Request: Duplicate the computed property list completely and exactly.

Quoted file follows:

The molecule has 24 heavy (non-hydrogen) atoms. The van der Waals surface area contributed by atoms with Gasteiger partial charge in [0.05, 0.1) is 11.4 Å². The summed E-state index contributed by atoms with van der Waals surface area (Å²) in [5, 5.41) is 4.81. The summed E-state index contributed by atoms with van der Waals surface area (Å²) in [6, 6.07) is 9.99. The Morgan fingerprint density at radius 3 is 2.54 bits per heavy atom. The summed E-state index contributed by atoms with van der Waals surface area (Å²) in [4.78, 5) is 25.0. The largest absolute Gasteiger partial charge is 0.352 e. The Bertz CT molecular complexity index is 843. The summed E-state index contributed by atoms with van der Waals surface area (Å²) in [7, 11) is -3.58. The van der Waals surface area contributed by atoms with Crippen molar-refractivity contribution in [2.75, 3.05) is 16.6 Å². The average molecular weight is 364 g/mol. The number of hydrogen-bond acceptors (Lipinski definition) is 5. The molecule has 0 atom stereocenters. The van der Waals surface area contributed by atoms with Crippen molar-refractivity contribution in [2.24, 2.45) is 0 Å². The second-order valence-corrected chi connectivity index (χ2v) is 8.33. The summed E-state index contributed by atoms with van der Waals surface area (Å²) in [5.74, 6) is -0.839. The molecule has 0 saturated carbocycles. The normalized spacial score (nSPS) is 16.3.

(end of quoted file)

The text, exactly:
The molecule has 24 heavy (non-hydrogen) atoms. The van der Waals surface area contributed by atoms with Gasteiger partial charge in [0.05, 0.1) is 11.4 Å². The summed E-state index contributed by atoms with van der Waals surface area (Å²) in [5, 5.41) is 4.81. The summed E-state index contributed by atoms with van der Waals surface area (Å²) in [6, 6.07) is 9.99. The Morgan fingerprint density at radius 3 is 2.54 bits per heavy atom. The summed E-state index contributed by atoms with van der Waals surface area (Å²) in [4.78, 5) is 25.0. The largest absolute Gasteiger partial charge is 0.352 e. The Bertz CT molecular complexity index is 843. The summed E-state index contributed by atoms with van der Waals surface area (Å²) in [7, 11) is -3.58. The van der Waals surface area contributed by atoms with Crippen molar-refractivity contribution in [2.75, 3.05) is 16.6 Å². The average molecular weight is 364 g/mol. The number of hydrogen-bond acceptors (Lipinski definition) is 5. The molecule has 0 atom stereocenters. The van der Waals surface area contributed by atoms with Crippen molar-refractivity contribution in [2.24, 2.45) is 0 Å². The second-order valence-corrected chi connectivity index (χ2v) is 8.33. The summed E-state index contributed by atoms with van der Waals surface area (Å²) in [5.74, 6) is -0.839. The molecule has 0 saturated carbocycles. The normalized spacial score (nSPS) is 16.3.